But what I didn’t understand back then was that such numbness walled me off from healthy sexual experiences and my own spiritual growth.Then, one day at a bookstore, I discovered the diaries of Anais Nin.
WEDNESDAY p.m., classroom: Try to ignore cute grad student with whom I think about having sex. THURSDAY p.m., salon: Bikini wax in case I have sex.I projected my needs onto the characters in my head, and imagined erotic scenes for them to enact.These unshared illusions can be helpful, making sex feel safe.I remember reading these verses with absolute astonishment—after years of being taught that the Bible was anti-sex, here, at the heart of the book that had so terrified me, was the poetry of deep desire, along with the proclamation that erotic love is divine.Why was it so surprising that the Bible should bring erotic healing?If you put aside the honor killings and the domestic violence and the United Nations–condemned restriction of autonomy, arranged marriages (not forced marriages) can be kind of nice, the New York Times reports. Willoughby, an assistant professor in the School of Family Life at Brigham Young University, told the Times, “Whether it be financial support for weddings, schooling or housing, or emotional support for either partner, parents provide valuable resources for couples as they navigate the marital transition.” An Orthodox rabbi said parents can do the matchmaking “homework” after your infatuation makes you “lose objectivity,” and the professional matchmaker to the self-described Korean Parents United for Unmarried Children noted that parents are willing to make the explicit demands that might seem unromantic (“the woman must be beautiful, have an Ivy League education, come from a good family whose members are also educated, and have professional goals similar to their son”).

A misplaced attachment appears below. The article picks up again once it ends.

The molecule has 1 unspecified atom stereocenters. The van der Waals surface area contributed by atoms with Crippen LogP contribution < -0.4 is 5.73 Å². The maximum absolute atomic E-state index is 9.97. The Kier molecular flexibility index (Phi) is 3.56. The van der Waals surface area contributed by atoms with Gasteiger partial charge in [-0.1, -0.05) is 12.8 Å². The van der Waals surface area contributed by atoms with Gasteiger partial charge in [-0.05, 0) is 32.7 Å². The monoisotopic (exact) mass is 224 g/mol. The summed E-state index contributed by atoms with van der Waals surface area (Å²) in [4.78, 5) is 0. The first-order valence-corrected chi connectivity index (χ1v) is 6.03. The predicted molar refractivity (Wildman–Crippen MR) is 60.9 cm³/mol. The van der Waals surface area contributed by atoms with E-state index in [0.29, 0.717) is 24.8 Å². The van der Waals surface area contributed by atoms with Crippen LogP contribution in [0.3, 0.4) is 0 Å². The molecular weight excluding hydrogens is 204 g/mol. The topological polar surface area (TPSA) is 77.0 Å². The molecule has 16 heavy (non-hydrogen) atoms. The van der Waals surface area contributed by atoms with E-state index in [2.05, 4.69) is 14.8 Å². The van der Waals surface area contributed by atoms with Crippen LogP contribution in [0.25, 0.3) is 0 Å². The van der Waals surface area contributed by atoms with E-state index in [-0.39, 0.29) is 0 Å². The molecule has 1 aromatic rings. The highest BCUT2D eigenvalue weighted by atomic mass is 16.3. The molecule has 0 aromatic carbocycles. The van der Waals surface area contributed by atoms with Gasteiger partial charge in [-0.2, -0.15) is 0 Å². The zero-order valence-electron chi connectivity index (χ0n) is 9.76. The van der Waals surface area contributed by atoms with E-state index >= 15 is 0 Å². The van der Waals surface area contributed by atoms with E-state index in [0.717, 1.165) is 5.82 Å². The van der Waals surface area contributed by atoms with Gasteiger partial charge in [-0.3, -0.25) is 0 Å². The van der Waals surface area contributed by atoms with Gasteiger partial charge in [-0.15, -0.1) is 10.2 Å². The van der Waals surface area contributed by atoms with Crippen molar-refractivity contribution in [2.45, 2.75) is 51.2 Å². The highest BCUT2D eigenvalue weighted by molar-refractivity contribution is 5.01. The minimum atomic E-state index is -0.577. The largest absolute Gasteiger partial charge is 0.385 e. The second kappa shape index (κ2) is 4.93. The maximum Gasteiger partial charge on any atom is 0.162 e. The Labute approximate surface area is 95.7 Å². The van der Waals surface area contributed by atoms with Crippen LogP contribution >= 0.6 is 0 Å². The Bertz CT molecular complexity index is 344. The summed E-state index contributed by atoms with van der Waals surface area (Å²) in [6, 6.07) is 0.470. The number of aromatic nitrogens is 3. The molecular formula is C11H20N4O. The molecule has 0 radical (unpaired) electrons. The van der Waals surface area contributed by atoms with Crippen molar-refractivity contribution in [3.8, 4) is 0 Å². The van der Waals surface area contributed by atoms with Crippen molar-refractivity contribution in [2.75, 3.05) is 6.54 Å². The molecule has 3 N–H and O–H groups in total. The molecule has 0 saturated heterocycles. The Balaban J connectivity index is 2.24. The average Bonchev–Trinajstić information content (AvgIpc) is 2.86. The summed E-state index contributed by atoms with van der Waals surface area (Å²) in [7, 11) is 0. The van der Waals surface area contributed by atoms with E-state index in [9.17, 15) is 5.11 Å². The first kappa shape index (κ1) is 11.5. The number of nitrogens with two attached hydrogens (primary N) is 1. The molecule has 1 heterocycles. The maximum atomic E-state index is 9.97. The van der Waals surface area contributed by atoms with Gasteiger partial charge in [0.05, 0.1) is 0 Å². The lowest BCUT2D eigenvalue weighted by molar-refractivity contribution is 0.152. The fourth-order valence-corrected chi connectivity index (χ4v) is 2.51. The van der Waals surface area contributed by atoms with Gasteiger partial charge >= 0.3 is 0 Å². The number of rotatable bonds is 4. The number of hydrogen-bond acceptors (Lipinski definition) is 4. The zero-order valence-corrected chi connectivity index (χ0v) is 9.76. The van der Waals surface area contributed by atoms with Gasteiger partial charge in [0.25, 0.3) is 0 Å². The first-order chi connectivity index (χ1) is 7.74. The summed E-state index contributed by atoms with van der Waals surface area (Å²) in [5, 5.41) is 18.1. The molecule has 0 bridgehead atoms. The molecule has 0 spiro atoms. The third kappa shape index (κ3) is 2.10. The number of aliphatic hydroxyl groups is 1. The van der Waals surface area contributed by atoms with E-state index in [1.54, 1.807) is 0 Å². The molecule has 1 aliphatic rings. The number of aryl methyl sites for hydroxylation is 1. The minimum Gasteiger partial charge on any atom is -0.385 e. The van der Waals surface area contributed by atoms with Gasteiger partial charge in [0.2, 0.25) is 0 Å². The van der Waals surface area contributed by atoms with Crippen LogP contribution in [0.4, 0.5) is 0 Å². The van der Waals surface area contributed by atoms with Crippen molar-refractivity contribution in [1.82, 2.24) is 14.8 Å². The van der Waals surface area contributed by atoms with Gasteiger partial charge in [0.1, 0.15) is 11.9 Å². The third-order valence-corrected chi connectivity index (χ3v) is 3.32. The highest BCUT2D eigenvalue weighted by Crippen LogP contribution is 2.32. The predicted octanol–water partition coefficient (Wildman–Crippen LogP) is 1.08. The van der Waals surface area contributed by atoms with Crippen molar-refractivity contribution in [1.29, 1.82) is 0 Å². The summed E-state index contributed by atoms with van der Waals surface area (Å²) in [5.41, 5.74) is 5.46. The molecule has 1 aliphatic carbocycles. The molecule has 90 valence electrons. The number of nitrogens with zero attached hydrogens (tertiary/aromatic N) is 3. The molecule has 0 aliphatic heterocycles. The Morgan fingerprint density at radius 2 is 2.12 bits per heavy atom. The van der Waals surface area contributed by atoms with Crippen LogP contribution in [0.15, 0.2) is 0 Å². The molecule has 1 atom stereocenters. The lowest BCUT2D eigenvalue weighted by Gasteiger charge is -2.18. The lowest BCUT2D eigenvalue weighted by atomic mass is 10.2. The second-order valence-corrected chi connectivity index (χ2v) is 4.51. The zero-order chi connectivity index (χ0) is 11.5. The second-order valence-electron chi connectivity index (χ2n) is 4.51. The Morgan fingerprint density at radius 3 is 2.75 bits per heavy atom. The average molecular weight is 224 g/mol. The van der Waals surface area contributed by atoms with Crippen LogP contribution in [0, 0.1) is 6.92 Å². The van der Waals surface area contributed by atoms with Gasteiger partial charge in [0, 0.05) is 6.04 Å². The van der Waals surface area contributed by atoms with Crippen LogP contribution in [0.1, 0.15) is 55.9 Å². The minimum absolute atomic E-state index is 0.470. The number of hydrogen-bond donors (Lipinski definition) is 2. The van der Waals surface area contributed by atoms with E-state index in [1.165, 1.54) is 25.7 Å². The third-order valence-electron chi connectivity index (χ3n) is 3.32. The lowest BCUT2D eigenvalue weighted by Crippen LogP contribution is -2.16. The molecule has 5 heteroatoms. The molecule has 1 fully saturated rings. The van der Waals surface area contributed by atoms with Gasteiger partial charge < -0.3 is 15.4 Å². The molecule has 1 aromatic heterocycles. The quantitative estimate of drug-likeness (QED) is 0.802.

Like, what’s so bad about your parents actually liking your significant other anyway? Even researchers without financial or religious motivations for preserving arranged marriages kind of agreed.
MONDAY a.m., bed: Masturbate while fantasizing about very dirty sex with dark-haired stranger in blue flannel suit. SATURDAY a.m., bed: Masturbate after my date calls to shore up plans. SUNDAY a.m., bed: Lots of cuddling, then late-morning sex. Wonder how long it will be before I have partnered sex again. to 9 p.m., bar: Friend keeps asking if I had sex with my date. 11 p.m., bed: Several glasses of wine later, fall into bed.
I haven't had sex in a couple of years, but that's no reason to miss out on a daily orgasm. This way I don't feel like I need to have sex with him. p.m., subway: Most awkward 30-minute ride home in history. 11 p.m., home: More awkwardness, tempered by a glass of wine and finally making out on the couch.
For years, whether alone or with a partner, I felt invisible during sex—and like other survivors of abuse and shame, I “left” my body in order to cope.
By cutting myself off like this to escape my painful memories, I induced a safe numbness.
Considering that most of us don’t realize healing is possible, I count myself as fortunate.